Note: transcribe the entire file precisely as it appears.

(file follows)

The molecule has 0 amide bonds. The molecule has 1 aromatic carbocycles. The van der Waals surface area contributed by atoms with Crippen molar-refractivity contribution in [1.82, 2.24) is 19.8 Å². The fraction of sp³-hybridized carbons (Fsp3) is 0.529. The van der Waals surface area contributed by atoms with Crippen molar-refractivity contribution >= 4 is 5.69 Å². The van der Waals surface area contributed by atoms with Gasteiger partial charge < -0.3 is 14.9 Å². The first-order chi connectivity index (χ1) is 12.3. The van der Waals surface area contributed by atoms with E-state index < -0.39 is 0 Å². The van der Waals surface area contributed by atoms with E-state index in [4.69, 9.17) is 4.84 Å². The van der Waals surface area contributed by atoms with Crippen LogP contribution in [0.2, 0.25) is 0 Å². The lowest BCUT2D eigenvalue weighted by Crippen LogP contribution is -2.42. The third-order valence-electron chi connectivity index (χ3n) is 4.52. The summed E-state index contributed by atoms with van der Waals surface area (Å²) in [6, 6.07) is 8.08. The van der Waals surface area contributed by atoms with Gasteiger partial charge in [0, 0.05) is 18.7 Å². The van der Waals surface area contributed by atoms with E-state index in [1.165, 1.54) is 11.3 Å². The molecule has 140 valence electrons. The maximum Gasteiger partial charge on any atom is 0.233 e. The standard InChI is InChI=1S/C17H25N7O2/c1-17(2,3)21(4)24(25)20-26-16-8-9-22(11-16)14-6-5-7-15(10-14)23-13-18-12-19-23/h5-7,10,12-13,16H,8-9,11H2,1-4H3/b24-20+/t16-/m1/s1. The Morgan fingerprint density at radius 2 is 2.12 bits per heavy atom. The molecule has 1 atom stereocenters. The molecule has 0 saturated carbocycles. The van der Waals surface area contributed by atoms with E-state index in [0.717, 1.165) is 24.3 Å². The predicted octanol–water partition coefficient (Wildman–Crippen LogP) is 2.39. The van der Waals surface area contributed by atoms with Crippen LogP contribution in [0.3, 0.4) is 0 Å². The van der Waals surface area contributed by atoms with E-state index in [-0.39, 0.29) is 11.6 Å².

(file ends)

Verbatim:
The molecule has 0 amide bonds. The molecule has 1 aromatic carbocycles. The van der Waals surface area contributed by atoms with Crippen molar-refractivity contribution in [1.82, 2.24) is 19.8 Å². The fraction of sp³-hybridized carbons (Fsp3) is 0.529. The van der Waals surface area contributed by atoms with Crippen molar-refractivity contribution >= 4 is 5.69 Å². The van der Waals surface area contributed by atoms with Gasteiger partial charge < -0.3 is 14.9 Å². The first-order chi connectivity index (χ1) is 12.3. The van der Waals surface area contributed by atoms with E-state index < -0.39 is 0 Å². The van der Waals surface area contributed by atoms with E-state index in [4.69, 9.17) is 4.84 Å². The van der Waals surface area contributed by atoms with Crippen LogP contribution in [0.2, 0.25) is 0 Å². The lowest BCUT2D eigenvalue weighted by Crippen LogP contribution is -2.42. The third-order valence-electron chi connectivity index (χ3n) is 4.52. The summed E-state index contributed by atoms with van der Waals surface area (Å²) in [6, 6.07) is 8.08. The van der Waals surface area contributed by atoms with Gasteiger partial charge in [0, 0.05) is 18.7 Å². The van der Waals surface area contributed by atoms with E-state index in [1.165, 1.54) is 11.3 Å². The molecule has 140 valence electrons. The maximum Gasteiger partial charge on any atom is 0.233 e. The standard InChI is InChI=1S/C17H25N7O2/c1-17(2,3)21(4)24(25)20-26-16-8-9-22(11-16)14-6-5-7-15(10-14)23-13-18-12-19-23/h5-7,10,12-13,16H,8-9,11H2,1-4H3/b24-20+/t16-/m1/s1. The Morgan fingerprint density at radius 2 is 2.12 bits per heavy atom. The molecule has 1 atom stereocenters. The molecule has 0 saturated carbocycles. The van der Waals surface area contributed by atoms with E-state index in [0.717, 1.165) is 24.3 Å². The predicted octanol–water partition coefficient (Wildman–Crippen LogP) is 2.39. The van der Waals surface area contributed by atoms with Crippen LogP contribution in [0.3, 0.4) is 0 Å². The van der Waals surface area contributed by atoms with E-state index in [-0.39, 0.29) is 11.6 Å².